Recently we learned of a appearent glitch in a new system being implemented in September for the Durable Medical Equipment (DME) needs of consumers on MaineCare. The new system being implemented by Mainecare will allow vendors, or the folks people buy equipment from, to submit their claims for prior approval by the DME department of MaineCare.
The problem is best illustrated by discussing how a consumer on MaineCare receives medical equipment, such a a wheelchair. Let's say our consumer's chair is over seven years old. MaineCare guidelines require a consumer wait at least seven years, unless “significant medical decline” can be shown. The requirements for “significant medical decline” can be difficult to almost impossible to meet. A consumer would first need to go to their doctor and get a referral for a “Wheelchair Clinic.” The wheelchair clinic may take up to three months to get an appointment with a professional who can properly fit a wheelchair.
The wheelchair must then be authorized by MaineCare's DME prior authorization department. It needs to be approved by MaineCare before the wheelchair can be ordered, and as wheelchairs are built by manufacturers to the custom specifications of a consumer's prescribed wheelchair. This can take anywhere from four to six or even eight weeks. In August of this year, in preparation for the conversion to the Internet based Claim changes, vendors were told not to deliver any mobility devices to consumers after the 15th, as the paperwork would not be filed by the time the new system was implemented. This probably also was reported as a savings over historic levels, considering there was no implementation of a new system last year, so the state sees this as saving money before the computer system was even installed.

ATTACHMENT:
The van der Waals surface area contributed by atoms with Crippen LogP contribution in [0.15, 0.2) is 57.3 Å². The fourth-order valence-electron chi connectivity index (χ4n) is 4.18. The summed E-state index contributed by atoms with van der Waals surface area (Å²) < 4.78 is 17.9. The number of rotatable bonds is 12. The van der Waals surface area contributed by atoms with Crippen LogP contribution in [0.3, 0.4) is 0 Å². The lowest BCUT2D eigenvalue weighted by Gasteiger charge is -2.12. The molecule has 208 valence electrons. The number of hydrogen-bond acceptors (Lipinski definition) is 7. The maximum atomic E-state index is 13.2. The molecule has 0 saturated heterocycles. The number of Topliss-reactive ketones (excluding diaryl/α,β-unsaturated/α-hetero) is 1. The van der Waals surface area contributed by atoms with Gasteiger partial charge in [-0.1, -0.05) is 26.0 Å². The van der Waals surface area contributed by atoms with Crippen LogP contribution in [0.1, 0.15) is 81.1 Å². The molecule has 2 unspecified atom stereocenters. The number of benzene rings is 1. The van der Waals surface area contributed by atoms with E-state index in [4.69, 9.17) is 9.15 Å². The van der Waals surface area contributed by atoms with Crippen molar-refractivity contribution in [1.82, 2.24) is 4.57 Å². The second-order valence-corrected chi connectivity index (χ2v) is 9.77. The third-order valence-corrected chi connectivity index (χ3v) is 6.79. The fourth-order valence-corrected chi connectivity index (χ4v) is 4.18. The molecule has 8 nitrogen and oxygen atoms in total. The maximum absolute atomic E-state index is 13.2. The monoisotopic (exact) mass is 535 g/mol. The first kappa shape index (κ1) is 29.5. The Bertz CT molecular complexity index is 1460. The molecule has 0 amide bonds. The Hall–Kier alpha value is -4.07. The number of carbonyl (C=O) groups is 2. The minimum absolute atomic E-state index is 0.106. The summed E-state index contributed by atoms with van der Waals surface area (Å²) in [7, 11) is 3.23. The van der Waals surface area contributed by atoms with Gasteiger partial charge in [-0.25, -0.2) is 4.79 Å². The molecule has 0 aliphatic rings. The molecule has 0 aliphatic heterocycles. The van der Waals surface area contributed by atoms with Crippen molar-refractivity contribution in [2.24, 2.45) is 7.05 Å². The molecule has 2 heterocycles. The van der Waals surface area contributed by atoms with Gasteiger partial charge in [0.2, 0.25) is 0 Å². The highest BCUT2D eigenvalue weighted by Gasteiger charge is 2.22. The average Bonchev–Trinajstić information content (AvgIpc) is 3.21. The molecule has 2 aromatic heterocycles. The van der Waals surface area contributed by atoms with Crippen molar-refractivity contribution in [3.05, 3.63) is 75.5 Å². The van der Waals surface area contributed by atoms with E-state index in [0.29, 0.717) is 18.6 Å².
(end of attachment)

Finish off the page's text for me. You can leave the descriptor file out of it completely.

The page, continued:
Additionally, vendors who have already had wheelchairs approved for consumers have been told their chairs were not approved. Vendors have had entire applications kicked back to them for a simple errors like the vendor identification number and the date transposed. As vendors are maybe doing paperwork twice a week, as the majority of their time is fitting wheelchairs to consumers, this type of kickback may potentially delay an assistive mobility device further. Other issues, such as having to change cars or vans for transporting a new chair create additional issues that are beyond the scope of this article.
There is always the chance that the new system will correct itself and that any delays will be reduced with the further implementation of the new MaineCare system. The Disability Rights Center can help with Durable Medical Equipment, so if someone you know is having issues, give them a call. They are extremely helpful and know the laws as it relates to DME.